Our team was stuck. We had a CRM (customer relationship management) system that was making our lives painful instead of making it easier to talk to clients and prospects. It was slowing us all down - every team from Sales & Marketing to Finance to Client Services. Nobody was happy with our tool, and everyone needed to use it for something.
As our company grew and we hired more people and got more clients and more sales leads in the pipeline, the problem only got worse. We didn’t need an expert to tell us that we had to make a change!
But, how do you successfully change a system that impacts the day-to-day operating processes of multiple departments across the company? Of course, we used a Think Plan Do rhythm to attack this massive cross-departmental project.
Here’s what we did for our multiple department process:
- We formed a cross-departmental team with representatives from each department who would be impacted by this change.
- The team got in a think rhythm. We met weekly to discuss and document what requirements we were all looking for in a new system. For us, it was important not just to look at what our different departments currently needed, but we also wanted to think about the future of our departments. As we grow, what additional requirements would we need to have? (and want to have? and what would be nice to have?)
- Once we were clear on our objectives, we shared them with the executive team for feedback. Ready to begin with the end in mind, we began researching our options. We narrowed the search based on the requirements we came up with during our think rhythm. We did free trials and had many sales calls with different companies.
- We came across a great opportunity and began beta testing a brand new platform that had or promised to have pretty much everything we were hoping for. We put a detailed plan together to test functionality for our different internal user scenarios, come up with solutions for roadblocks like how to migrate our existing data to the new platform, and continue our rhythm of meeting weekly to share learnings and ideas.
- After testing and documenting best practices for our different teams to use the new CRM most effectively, we rolled out the training in small pieces. We started with the Sales and Marketing team since they were feeling the most pain. During the quarter that they were using it, we continued fine-tuning our processes for the other teams, and we documented all of our learnings with training this team so that we could have a smooth roll out to the rest of the company.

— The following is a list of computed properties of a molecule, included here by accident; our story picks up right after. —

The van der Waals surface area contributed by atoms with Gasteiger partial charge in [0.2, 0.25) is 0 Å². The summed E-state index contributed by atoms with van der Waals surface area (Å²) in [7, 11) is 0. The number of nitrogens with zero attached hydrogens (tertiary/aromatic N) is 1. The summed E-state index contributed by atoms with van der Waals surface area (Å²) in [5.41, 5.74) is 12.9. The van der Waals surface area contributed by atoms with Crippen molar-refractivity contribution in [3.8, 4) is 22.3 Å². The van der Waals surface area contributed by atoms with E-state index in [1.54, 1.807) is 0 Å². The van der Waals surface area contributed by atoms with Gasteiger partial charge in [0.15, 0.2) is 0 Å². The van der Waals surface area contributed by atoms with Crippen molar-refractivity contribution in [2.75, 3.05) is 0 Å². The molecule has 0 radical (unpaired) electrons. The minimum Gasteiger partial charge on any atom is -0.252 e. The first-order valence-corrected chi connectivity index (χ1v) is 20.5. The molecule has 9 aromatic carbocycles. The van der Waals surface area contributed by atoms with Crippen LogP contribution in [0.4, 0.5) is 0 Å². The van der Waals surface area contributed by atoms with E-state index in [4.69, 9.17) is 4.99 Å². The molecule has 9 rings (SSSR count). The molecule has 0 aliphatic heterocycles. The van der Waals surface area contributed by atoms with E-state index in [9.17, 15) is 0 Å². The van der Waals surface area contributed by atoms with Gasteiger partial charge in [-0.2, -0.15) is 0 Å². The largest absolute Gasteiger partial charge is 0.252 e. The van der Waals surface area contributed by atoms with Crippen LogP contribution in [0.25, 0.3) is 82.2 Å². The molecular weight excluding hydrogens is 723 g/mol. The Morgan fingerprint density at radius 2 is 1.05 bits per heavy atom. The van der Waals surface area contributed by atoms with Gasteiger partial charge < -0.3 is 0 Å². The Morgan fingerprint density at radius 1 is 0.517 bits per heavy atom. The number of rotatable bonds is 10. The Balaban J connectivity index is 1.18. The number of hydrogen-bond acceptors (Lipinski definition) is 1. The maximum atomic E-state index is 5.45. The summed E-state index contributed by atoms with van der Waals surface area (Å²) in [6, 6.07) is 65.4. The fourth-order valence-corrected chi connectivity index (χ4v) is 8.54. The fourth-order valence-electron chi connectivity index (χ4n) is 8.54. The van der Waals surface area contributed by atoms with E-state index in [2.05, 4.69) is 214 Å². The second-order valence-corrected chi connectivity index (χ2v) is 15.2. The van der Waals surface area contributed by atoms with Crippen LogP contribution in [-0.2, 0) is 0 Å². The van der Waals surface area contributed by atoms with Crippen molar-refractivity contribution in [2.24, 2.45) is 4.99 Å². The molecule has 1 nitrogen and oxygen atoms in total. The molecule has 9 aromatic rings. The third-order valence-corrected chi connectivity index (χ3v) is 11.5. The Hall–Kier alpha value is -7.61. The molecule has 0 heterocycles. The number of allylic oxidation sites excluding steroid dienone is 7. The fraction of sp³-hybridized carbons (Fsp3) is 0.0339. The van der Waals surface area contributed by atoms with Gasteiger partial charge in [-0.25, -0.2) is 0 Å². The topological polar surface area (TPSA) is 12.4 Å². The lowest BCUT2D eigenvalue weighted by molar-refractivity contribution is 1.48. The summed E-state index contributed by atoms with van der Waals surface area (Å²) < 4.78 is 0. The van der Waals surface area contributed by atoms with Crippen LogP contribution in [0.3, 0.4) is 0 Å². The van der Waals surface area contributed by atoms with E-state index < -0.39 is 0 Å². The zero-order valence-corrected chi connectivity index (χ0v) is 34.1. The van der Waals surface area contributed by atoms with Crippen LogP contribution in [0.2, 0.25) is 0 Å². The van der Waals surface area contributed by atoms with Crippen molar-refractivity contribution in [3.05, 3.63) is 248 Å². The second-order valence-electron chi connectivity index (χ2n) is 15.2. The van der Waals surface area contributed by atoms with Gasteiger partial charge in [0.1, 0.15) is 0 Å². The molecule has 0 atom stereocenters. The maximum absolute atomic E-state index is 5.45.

- Finally, after nearly a year of thinking strategically about what we needed for this system to do, planning for how we were going to implement the new system, and doing the work of training the teams and using the new system daily, we are loving our new CRM and no longer feeling pain around this important part of how we run our business.
Here are some tips based on what we learned:
- Put together the right team. Our team had a core group of three that met every single week to work on this for an hour. But, we made a point to involve the right people when we needed their expertise. Rather than assuming we knew what Finance would need in the CRM, we invited our financial controller to join us for several meetings so that we could understand her needs better. We brought in our marketing expert to help us figure out the best way for our CRM and marketing platform to work together.
- Keep lines of communication open. Recording quarterly priorities for the CRM project allowed us all to update our respective departments on our progress on a regular basis. If we had said, “We are going to get a new CRM!” and then the team didn’t hear from us for a year, there probably would have been some TDC (or Thinly Disguised Contempt) from our teams, who would be wondering, “What’s taking so long!” We were able to let them know what we were up to and get their help to adjust when we felt stuck in the process.
- Be willing to compromise. Ideally, we would have all switched to the new platform at the same time. However, working closely with representatives from the sales team helped our cross-functional CRM team to understand that this department just could not wait for the new tool. Instead of holding onto our initial plan to roll out all at once, we were able to make an important adjustment to bring the sales team on first. In the end that allowed us to move faster and provide better training to all of the other departments.
Through the course of our CRM search, we were able to uncover several of what Patrick calls “diamonds in our own backyard.” We were able to improve our process for seamlessly transitioning new clients from the sales team to the service team. We learned from each other better ways to organize our internal processes and better ways to provide a great experience to our customers. Without cross-departmental collaboration on this project, we wouldn’t have made those other important process improvements as well.
Hopefully, you can learn something from our experience. (And, in case you are curious, we settled on the Hubspot CRM.)
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